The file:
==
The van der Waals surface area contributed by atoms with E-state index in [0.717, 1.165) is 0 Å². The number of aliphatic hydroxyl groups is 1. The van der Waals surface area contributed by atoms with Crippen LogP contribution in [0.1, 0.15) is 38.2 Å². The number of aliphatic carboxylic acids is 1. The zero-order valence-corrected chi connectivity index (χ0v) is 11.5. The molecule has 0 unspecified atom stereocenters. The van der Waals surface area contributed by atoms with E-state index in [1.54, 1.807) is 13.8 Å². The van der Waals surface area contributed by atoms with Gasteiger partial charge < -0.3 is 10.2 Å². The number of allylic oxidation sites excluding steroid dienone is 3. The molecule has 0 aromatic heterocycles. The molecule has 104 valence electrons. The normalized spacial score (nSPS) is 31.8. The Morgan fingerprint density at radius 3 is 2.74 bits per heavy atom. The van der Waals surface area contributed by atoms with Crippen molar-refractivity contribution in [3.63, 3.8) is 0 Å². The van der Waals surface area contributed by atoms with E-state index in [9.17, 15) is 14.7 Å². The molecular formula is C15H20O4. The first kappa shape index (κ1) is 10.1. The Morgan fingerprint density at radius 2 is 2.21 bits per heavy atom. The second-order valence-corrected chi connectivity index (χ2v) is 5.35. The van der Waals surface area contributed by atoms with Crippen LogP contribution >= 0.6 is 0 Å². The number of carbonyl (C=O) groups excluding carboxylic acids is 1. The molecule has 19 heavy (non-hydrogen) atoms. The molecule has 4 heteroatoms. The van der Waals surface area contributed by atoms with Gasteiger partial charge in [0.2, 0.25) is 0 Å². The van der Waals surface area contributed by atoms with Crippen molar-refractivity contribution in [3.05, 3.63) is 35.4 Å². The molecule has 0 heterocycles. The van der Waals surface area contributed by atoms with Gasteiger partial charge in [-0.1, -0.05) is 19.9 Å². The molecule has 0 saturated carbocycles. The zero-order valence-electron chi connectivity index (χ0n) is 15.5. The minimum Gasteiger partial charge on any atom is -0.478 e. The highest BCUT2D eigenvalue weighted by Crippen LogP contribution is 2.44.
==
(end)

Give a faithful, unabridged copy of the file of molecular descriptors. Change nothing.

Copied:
The van der Waals surface area contributed by atoms with E-state index in [0.717, 1.165) is 0 Å². The number of aliphatic hydroxyl groups is 1. The van der Waals surface area contributed by atoms with Crippen LogP contribution in [0.1, 0.15) is 38.2 Å². The number of aliphatic carboxylic acids is 1. The zero-order valence-corrected chi connectivity index (χ0v) is 11.5. The molecule has 0 unspecified atom stereocenters. The van der Waals surface area contributed by atoms with E-state index in [1.54, 1.807) is 13.8 Å². The van der Waals surface area contributed by atoms with Gasteiger partial charge < -0.3 is 10.2 Å². The number of allylic oxidation sites excluding steroid dienone is 3. The molecule has 0 aromatic heterocycles. The molecule has 104 valence electrons. The normalized spacial score (nSPS) is 31.8. The Morgan fingerprint density at radius 3 is 2.74 bits per heavy atom. The van der Waals surface area contributed by atoms with Crippen molar-refractivity contribution in [3.63, 3.8) is 0 Å². The van der Waals surface area contributed by atoms with E-state index in [9.17, 15) is 14.7 Å². The molecular formula is C15H20O4. The first kappa shape index (κ1) is 10.1. The Morgan fingerprint density at radius 2 is 2.21 bits per heavy atom. The second-order valence-corrected chi connectivity index (χ2v) is 5.35. The van der Waals surface area contributed by atoms with Crippen LogP contribution >= 0.6 is 0 Å². The number of carbonyl (C=O) groups excluding carboxylic acids is 1. The molecule has 19 heavy (non-hydrogen) atoms. The molecule has 4 heteroatoms. The van der Waals surface area contributed by atoms with Gasteiger partial charge in [0.2, 0.25) is 0 Å². The van der Waals surface area contributed by atoms with Crippen molar-refractivity contribution in [3.05, 3.63) is 35.4 Å². The molecule has 0 heterocycles. The van der Waals surface area contributed by atoms with Gasteiger partial charge in [-0.1, -0.05) is 19.9 Å². The molecule has 0 saturated carbocycles. The zero-order valence-electron chi connectivity index (χ0n) is 15.5. The minimum Gasteiger partial charge on any atom is -0.478 e. The highest BCUT2D eigenvalue weighted by Crippen LogP contribution is 2.44.